Salvini led the failed charge against the ban on internal combustion engines, branding it “madness” that would “destroy thousands of jobs for Italian workers” while he claimed it would benefit China, a leader in producing electric vehicles.

Electric car being charged

Photo by Gabriel BOUYS / AFP

Federico Spadini from Greenpeace Italy lamented that “environmental and climate questions are always relegated to second place”, blaming a “strong industrial lobby in Italy” in the automobile and energy sectors.

“None of the governments in recent years have been up to the environmental challenge,” he told AFP.

“Unfortunately, Italy is not known in Europe as climate champion. And it’s clear that with Meloni’s government, the situation has deteriorated,” he said.

Low demand

Jobs are a big factor. In 2022, Italy had nearly 270,000 direct or indirect employees in the automotive sector, which accounted for 5.2 percent of GDP.

The European Association of Automotive Suppliers (CLEPA) has warned that switching to all electric cars could lead to more than 60,000 job losses in Italy by 2035 for automobile suppliers alone.

READ ALSO: Italians and their cars are inseparable – will this ever change?

“Since Fiat was absorbed by Stellantis in 2021, Italy no longer has a large automobile industry, but it remains big in terms of components, which are all orientated towards traditional engines,” noted Lorenzo Codogno, a former chief economist at the Italian Treasury.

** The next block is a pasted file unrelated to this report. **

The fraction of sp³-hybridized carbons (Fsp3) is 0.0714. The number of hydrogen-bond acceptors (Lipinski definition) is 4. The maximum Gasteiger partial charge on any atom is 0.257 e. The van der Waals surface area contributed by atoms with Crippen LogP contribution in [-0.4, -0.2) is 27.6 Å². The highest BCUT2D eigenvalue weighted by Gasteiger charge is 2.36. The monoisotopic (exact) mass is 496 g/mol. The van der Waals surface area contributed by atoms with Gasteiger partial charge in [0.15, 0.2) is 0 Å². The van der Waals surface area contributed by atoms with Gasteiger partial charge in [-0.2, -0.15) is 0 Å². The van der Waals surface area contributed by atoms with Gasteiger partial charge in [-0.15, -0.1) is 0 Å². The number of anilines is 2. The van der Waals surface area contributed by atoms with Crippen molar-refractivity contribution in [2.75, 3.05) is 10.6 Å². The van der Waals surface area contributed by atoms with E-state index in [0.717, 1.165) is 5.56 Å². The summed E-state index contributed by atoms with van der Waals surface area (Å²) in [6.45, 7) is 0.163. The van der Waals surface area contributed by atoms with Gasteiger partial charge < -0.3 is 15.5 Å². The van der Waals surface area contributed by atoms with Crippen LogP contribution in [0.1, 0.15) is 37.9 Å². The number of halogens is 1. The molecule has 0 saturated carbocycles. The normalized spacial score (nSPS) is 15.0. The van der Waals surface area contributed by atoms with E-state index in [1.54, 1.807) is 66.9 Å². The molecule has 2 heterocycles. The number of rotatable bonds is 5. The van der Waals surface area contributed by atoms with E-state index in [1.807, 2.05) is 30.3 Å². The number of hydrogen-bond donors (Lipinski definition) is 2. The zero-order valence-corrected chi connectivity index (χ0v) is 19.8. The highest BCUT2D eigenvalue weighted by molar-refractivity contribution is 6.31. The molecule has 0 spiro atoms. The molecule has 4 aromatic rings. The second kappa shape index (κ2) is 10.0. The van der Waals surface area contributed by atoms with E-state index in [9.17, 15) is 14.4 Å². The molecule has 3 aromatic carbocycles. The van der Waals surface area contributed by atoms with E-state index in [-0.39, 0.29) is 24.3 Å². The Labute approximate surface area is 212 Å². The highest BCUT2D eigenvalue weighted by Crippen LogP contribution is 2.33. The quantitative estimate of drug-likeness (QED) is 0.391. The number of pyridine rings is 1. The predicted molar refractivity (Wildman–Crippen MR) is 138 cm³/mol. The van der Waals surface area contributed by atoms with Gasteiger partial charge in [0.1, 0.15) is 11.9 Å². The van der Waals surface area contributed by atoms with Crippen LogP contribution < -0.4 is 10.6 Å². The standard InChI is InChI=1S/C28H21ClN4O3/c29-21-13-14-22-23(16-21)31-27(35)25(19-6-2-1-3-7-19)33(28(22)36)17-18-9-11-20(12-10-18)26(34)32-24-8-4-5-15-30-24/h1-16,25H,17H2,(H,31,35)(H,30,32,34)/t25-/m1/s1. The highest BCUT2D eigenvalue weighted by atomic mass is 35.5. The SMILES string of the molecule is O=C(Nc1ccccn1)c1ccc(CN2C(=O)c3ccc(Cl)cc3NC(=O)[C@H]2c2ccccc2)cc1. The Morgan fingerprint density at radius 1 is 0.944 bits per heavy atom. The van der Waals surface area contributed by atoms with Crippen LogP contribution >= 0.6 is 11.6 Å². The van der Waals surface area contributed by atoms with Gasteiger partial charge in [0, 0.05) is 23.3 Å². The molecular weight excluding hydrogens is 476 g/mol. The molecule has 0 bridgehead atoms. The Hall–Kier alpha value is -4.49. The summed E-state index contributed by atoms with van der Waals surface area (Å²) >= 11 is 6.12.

For consumers too, the electric revolution has yet to arrive.

Italy has one of the highest car ownership rates in Europe: ranking fourth behind Liechtenstein, Iceland and Luxembourg with 670 passenger cars per 1,000 inhabitants, according to the latest Eurostat figures from 2020.

But sales of electric cars fell by 26.9 percent in 2022, to just 3.7 percent of the market, against 12.1 percent for the EU average.

Electric cars charge at a hub in central Milan on March 23, 2023. (Photo by GABRIEL BOUYS / AFP)

Subsidies to boost zero emissions vehicles fell flat, while Minister Urso has admitted that on infrastructure, “we are extremely behind”.

Italy has just 36,000 electric charging stations, compared to 90,000 for the Netherlands, a country the fraction of the size of Italy, he revealed.

READ ALSO: These are the most (and least) eco-friendly towns in Italy

“There is no enthusiasm for electric cars in Italy,” Felipe Munoz, an analyst with the automotive data company Jato Dynamics, told AFP.

“The offer is meagre, with just one model manufactured by national carmaker Fiat.”

In addition, “purchasing power is not very high, people cannot afford electric vehicles, which are expensive. So the demand is low, unlike in Nordic countries.”

Gerrit Marx, head of the Italian truck manufacturer Iveco, agrees.

“We risk turning into a big Cuba, with very old cars still driving around for years, because a part of the population will not be able to afford an electric model,” he said.